Environmental Science and Pollution Research

, Volume 25, Issue 9, pp 8747–8764 | Cite as

Chemical characterization and quantitativ e assessment of source-specific health risk of trace metals in PM1.0 at a road site of Delhi, India

  • Jai Prakash
  • Tarachand Lohia
  • Anil K. Mandariya
  • Gazala Habib
  • Tarun Gupta
  • Sanjay K. Gupta
Research Article


This study presents the concentration of submicron aerosol (PM1.0) collected during November, 2009 to March, 2010 at two road sites near the Indian Institute of Technology Delhi campus. In winter, PM1.0 composed 83% of PM2.5 indicating the dominance of combustion activity-generated particles. Principal component analysis (PCA) proved secondary aerosol formation as a dominant process in enhancing aerosol concentration at a receptor site along with biomass burning, vehicle exhaust, road dust, engine and tire tear wear, and secondary ammonia. The non-carcinogenic and excess cancer risk for adults and children were estimated for trace element data set available for road site and at elevated site from another parallel work. The decrease in average hazard quotient (HQ) for children and adults was estimated in following order: Mn > Cr > Ni > Pb > Zn > Cu both at road and elevated site. For children, the mean HQs were observed in safe level for Cu, Ni, Zn, and Pb; however, values exceeded safe limit for Cr and Mn at road site. The average highest hazard index values for children and adults were estimated as 22 and 10, respectively, for road site and 7 and 3 for elevated site. The road site average excess cancer risk (ECR) risk of Cr and Ni was close to tolerable limit (10−4) for adults and it was 13–16 times higher than the safe limit (10−6) for children. The ECR of Ni for adults and children was 102 and 14 times higher at road site compared to elevated site. Overall, the observed ECR values far exceed the acceptable level.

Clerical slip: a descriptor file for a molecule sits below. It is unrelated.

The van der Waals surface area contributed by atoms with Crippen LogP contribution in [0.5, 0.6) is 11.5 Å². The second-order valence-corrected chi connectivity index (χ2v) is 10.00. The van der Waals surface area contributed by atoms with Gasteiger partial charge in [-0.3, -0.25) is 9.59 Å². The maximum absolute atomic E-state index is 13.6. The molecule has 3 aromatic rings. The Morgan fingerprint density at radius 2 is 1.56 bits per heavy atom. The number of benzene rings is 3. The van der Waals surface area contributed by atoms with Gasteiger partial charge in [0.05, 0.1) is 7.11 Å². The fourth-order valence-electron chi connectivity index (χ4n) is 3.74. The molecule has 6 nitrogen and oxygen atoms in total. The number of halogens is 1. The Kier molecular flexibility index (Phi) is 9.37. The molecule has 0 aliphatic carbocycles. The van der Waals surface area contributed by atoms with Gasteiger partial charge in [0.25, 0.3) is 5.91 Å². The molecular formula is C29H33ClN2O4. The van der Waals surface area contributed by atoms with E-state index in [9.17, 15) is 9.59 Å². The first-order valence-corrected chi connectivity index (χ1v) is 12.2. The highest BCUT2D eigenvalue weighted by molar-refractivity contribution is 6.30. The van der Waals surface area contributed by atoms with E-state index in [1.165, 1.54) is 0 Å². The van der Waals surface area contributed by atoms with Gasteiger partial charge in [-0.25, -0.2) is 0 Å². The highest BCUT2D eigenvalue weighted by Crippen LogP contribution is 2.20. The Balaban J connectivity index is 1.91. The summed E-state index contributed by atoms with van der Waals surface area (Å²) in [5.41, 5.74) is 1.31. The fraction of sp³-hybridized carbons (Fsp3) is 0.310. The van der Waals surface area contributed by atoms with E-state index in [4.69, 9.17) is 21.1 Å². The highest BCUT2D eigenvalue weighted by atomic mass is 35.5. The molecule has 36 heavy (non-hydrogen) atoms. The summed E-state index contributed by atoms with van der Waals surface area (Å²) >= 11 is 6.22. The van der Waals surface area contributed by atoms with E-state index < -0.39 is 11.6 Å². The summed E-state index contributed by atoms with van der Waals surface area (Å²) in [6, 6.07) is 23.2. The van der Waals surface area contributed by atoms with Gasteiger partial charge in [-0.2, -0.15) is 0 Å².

Road site PM1.0 Ions Trace elements PCA-MLR Risk apportionment Delhi 



The authors gratefully acknowledge the financial support of IIT Delhi through seed grant for the completion of this project. The authors also acknowledge the contribution of M. Tech. colleague (Amrita Singhai) and for his participation in sample collection and chemical analyses.

Supplementary material

11356_2017_1174_MOESM1_ESM.docx (136 kb)
ESM 1 (DOCX 136 kb)


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Copyright information

© Springer-Verlag GmbH Germany, part of Springer Nature 2018

Authors and Affiliations

  1. 1.Department of Civil EngineeringIndian Institute of Technology DelhiDelhiIndia
  2. 2.Department of Civil EngineeringIndian Institute of Technology KanpurKanpurIndia

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